Redevelopment sends Spiders to Airdrie
26 November ~ On Saturday, Scotland's oldest football club, Queen's Park, played their final home game at Hampden Park until the 2014-15 season due to redevelopment work taking place in preparation for the 2014 Commonwealth Games. Scotland's national stadium will host the athletics events and is to have a new running track especially fitted. It was an unhappy farewell to Hampden for the Spiders, who are planted at the foot of the fourth tier of Scottish football. They were trounced 5-0 by visitors Peterhead the same club they faced in very different circumstances last May when the two met during the promotion play-offs.
Not much has gone right so far this campaign for the amateurs from Glasgow's southside, having won just once from their opening 13 league fixtures with a mere 12 goals scored in the process. This is in stark contrast to last season when Gardner Spiers's team gave valiant, but never-threatening, chase to the utterly dominant champions, Rangers.
Queen's Park might normally have been allowed to play at Lesser Hampden, with its 3G astroturf pitch and limited facilities in the shadow of the national stadium, given the proximity and ability to accommodate the club's low average attendance, which stands at 440 for this season so far. However, Lesser Hampden is also subject to renovation work and will be turned into a training area for the athletes.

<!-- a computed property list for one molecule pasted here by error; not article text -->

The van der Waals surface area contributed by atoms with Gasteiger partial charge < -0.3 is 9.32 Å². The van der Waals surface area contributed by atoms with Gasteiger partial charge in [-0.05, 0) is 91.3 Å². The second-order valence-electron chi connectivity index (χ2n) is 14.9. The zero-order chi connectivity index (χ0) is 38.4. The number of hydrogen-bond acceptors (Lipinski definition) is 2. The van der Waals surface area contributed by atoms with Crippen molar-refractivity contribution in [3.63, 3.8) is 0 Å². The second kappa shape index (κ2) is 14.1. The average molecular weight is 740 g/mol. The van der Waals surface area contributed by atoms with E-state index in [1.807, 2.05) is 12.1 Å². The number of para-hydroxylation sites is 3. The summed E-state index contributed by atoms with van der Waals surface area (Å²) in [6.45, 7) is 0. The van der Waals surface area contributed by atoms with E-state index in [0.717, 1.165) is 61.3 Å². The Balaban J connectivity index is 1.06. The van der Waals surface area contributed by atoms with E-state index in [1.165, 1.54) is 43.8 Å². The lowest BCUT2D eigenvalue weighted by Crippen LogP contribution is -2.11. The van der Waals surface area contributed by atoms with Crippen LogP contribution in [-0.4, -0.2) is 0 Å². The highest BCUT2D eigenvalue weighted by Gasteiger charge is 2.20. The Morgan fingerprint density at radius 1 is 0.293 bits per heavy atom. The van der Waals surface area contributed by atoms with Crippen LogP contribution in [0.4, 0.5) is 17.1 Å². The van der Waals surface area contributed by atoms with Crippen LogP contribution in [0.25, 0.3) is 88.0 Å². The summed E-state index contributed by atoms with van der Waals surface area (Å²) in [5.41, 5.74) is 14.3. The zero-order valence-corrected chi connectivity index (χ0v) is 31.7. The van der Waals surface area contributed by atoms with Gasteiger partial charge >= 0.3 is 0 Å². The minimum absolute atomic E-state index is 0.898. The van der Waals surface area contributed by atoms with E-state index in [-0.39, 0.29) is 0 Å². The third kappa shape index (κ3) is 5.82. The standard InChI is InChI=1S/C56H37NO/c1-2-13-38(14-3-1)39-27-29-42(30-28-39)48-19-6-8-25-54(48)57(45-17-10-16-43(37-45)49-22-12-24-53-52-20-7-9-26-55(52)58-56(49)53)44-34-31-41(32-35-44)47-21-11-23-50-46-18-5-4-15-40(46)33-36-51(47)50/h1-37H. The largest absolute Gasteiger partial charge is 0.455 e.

For the next 15 months, Queen's Park will be calling Airdrieonians' Excelsior Stadium home. Not only will they be exchanging the superb facilities of their UEFA category four stadium in Glasgow for the 10,171 capacity ground in North Lanarkshire, but they must quickly become accustomed to the switch from the lush, wide-open spaces of Hampden's manicured turf to Airdrie's 4G artificial playing surface.
Despite their long-term association with Hampden, this won't be the first time in recent years that Queen's have had to temporarily relocate. During the 2012 London Olympics football tournament, when several games were staged at their home of 110 years, the club briefly played at Partick Thistle's Firhill Stadium just five miles away on the opposite side of the River Clyde.
For fans of the Spiders, the prospect of the 16-mile trek east to Airdrie for home games when the team is in such dismal form may prove too much. In expectation of some supporter abstention, the club has arranged for special buses to transport season ticket holders to and from home games for free, while supporters' club members and other match-goers will be charged £1 and £2 respectively for their return journeys. Carpooling has also been actively encouraged as part of the measures to retain as many of their regular support as possible.
On the pitch, Queen's Park need results to improve dramatically if they are to avoid being cut adrift. Luckily, a relegation play-off with the winners of the Highland and Lowland League showdown won't come into effect for the team that finishes bottom of Scottish League Two until the 2014-15 season. Mark Godfrey